- Two adults, two kids dead in Dec. 20 Rockford shooting
- Teen in custody following shooting on Crestview
- Man sentenced to 38 years for May 2008 murder
- EarthTalk: Still in denial about climate
- Three female fugitives wanted in New Jersey restaurant theft arrested in Illinois
- Man guilty in 2012 crash into home that injured 8-year-old
- McDonald’s: Federal complaint says company is joint employer
- T-Mobile settlement: $90M for cell phone bill cramming
- Shelter Care Ministries gets $30,000 grant
- Even more dead bees?
Guest Column: Subdivision changes may violate county code, ask to delay vote
By Paul Gorski
County zoning staff and the state’s attorney’s office need to review the requested changes to the Cannell subdivision in Rockton Township, and the county board should lay over the vote on these changes.
The plat changes and subdivision changes may be inconsistent with county code. Code requires that applications for subdivision variations justify the changes are in the “community interest.” This development has been objected to by local residents and elected officials based on its negative impact on the environment, and the requested changes only aggravate the environmental impacts. No justification in the community interest has been described and needs to be demonstrated before moving forward.
That said, the reduction in lot size and landscaping, and the elimination of the connection to public sanitary sewer, are not allowed for this development. County code specifically states that subdivision variations may not be granted when more restrictive county plans or ordinances regulating the planned space are in effect.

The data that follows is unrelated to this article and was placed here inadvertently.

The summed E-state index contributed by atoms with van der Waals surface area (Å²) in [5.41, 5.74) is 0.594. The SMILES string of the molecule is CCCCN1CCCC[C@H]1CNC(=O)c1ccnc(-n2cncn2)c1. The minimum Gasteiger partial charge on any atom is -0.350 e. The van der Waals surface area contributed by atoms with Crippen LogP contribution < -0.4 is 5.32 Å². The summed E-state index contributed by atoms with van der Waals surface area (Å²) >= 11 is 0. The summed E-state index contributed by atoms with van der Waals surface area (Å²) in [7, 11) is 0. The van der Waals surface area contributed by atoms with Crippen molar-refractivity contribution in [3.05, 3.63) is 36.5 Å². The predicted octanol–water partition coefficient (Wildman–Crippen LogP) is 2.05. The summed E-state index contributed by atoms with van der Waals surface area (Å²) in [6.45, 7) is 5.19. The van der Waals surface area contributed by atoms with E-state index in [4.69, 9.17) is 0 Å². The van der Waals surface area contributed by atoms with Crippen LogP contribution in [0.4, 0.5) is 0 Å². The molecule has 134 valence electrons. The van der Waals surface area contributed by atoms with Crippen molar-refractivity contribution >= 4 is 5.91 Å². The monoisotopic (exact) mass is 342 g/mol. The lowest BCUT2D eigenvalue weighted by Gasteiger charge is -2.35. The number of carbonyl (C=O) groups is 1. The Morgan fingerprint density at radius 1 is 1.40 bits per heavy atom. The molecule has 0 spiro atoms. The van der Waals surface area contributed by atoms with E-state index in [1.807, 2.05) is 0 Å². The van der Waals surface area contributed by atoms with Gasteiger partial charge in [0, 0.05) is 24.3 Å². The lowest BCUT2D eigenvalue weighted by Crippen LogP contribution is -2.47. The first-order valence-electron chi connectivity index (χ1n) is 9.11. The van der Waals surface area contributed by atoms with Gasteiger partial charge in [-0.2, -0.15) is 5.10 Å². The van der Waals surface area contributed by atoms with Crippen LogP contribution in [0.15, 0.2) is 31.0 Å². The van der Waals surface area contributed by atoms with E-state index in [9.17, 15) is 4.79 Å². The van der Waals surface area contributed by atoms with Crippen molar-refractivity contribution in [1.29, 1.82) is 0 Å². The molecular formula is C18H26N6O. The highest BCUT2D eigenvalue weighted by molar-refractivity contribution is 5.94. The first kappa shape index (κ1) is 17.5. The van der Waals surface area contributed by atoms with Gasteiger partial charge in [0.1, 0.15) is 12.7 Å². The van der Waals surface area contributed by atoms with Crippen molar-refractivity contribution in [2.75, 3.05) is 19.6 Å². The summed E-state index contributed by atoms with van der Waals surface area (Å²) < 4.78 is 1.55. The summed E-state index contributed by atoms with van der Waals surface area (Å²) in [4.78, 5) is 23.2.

There are plans and ordinances that put more restrictions on this property, and therefore overrule the subdivision variation requests. The county’s 2030 plan recommends significant landscaping and connections to public sewer for all new subdivisions, which these changes violate.
Furthermore, planned community developments (PCDs) are defined to avoid “piecemeal” development, and no uses other than those outlined in the special-use permit are allowed. The special-use permit granted in this case required substantial landscaping, attention to groundwater quality, and adherence to existing subdivision standards without variation, including connection to sanitary sewer. The current requested changes appear to violate these terms and should not be allowed. The petitioner should request changes to the special-use permit to allow these variations.
I am asking the county board to lay over Thursday’s vote on this issue until it can be re-reviewed by Zoning staff and the state’s attorney’s office. Thank you.
Paul Gorski is a resident of Rockford and former Winnebago County Board member in District 5.
From the May 11-17, 2011 issue